The impact of regulatory heterogeneity on agri-food trade
Winchester, N. ; Rau, M.L. ; Goetz, C. ; Larue, B. ; Otsuki, T. ; Shutes, K. ; Wieck, C. ; Burnquist, H.L. ; Pinto de Souza, M.J. ; Nunes de Faria, R. - \ 2012
The World Economy 35 (2012)8. - ISSN 0378-5920 - p. 973 - 993.
general coefficient - agricultural trade - similarity - agreements - patterns - gravity - model - sps
We estimate the impact of regulatory heterogeneity on agri-food trade using a gravity analysis that relies on detailed data on non-tariff measures (NTMs) collected by the NTM-Impact project. The data cover a broad range of import requirements for agricultural and food products for the EU and nine of its major trade partners. We find that trade is significantly reduced when importing countries have stricter maximum residue limits (MRLs) for plant products than exporting countries. For most other measures, due to their qualitative nature, we were unable to infer whether the importer has stricter standards relative to the exporter, and we do not find a robust relationship between these measures and trade. Our findings suggest that, at least for some import standards, harmonising regulations will increase trade. We also conclude that tariff reductions remain an effective means to increase trade even when NTMs abound.
Eén zwaluw maakt nog geen zomer : nu hogere seizoensprijzen, maar financiering vindt plaats op basis van gemiddelde prijzen
Roelofs, P.F.M.M. - \ 2012
De Fruitteelt 102 (2012)48. - ISSN 0016-2302 - p. 6 - 7.
fruitteelt - rassen (planten) - agrarische handel - marketing - aanbod - marktprijzen - gemiddelde prijzen - fruit growing - varieties - agricultural trade - supply - market prices - average prices
De commissie prijsprognoses appel en peer boog zich onlangs over de lange termijnverwachtingen voor de afzetprijzen van de belangrijkste appel- en perenrassen. Gelukkig zijn de tekenen voor het huidige afzetseizoen gunstig. Bij het opstellen van bedrijfsplannen en financiringsaanvragen moeten telers daarentegen rekenen met te verwachten afzetprijzen op de langere termijn. Die zijn gebaseerd op de (bij voorkeur bedrijfseigen) prijzen van de afgelopen vijf jaar en die stegen gemiddeld niet.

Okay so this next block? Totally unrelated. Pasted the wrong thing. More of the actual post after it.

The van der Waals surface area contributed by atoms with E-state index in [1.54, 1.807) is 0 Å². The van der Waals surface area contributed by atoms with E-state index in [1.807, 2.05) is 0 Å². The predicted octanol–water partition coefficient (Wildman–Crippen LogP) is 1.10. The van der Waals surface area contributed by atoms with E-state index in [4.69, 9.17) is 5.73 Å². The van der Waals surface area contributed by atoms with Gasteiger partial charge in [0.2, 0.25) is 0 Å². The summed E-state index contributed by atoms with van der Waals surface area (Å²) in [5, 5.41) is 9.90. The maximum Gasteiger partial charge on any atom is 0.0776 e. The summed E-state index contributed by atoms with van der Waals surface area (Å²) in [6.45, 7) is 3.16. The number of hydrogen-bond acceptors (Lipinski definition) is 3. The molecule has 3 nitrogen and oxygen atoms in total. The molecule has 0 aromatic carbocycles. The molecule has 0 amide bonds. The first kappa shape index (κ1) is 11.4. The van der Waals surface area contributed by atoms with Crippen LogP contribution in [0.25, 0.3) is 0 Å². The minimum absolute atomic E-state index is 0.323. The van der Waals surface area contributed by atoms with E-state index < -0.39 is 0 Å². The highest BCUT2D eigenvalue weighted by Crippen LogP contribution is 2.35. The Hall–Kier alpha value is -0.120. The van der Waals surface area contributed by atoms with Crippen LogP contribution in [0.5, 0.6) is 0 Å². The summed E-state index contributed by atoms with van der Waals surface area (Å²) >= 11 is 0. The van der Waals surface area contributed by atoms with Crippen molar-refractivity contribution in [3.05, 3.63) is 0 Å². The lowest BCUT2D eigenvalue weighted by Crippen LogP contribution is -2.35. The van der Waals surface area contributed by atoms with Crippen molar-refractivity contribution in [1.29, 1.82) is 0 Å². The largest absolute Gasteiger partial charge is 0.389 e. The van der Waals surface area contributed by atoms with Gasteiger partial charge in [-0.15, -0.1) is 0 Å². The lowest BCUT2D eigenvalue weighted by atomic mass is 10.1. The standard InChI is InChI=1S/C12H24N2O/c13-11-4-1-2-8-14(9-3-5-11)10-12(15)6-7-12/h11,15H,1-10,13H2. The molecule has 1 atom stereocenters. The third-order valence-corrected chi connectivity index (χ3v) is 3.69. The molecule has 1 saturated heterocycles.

Plantenhandel kan niet zonder klok?!
Galen, Michiel van - \ 2012
auctions - marketing channels - agricultural trade - vegetables - horticulture - ornamental horticulture - change - marketing - agricultural economics
Land- en tuinbouwcijfers 2012
Wijsman, J.C.G. - \ 2012
Den Haag : LEI, onderdeel van Wageningen UR / CBS (LEI-rapport 2012-56) - 260
landbouwstatistieken - oppervlakte (areaal) - eu regelingen - landbouw - agrarische handel - natuurbeheer - akkerbouw - tuinbouw - veehouderij - agricultural statistics - acreage - eu regulations - agriculture - agricultural trade - nature management - arable farming - horticulture - livestock farming
Met deze gezamenlijke publicatie bieden het LEI en het CBS een veelzijdige en handzame bron van gegevens over de ontwikkeling van de sector. Tabellen uit de publicatie met langere tijdreeksen zijn naar wens te downloaden via Aanvullende actuele informatie staat op onze websites: CBS: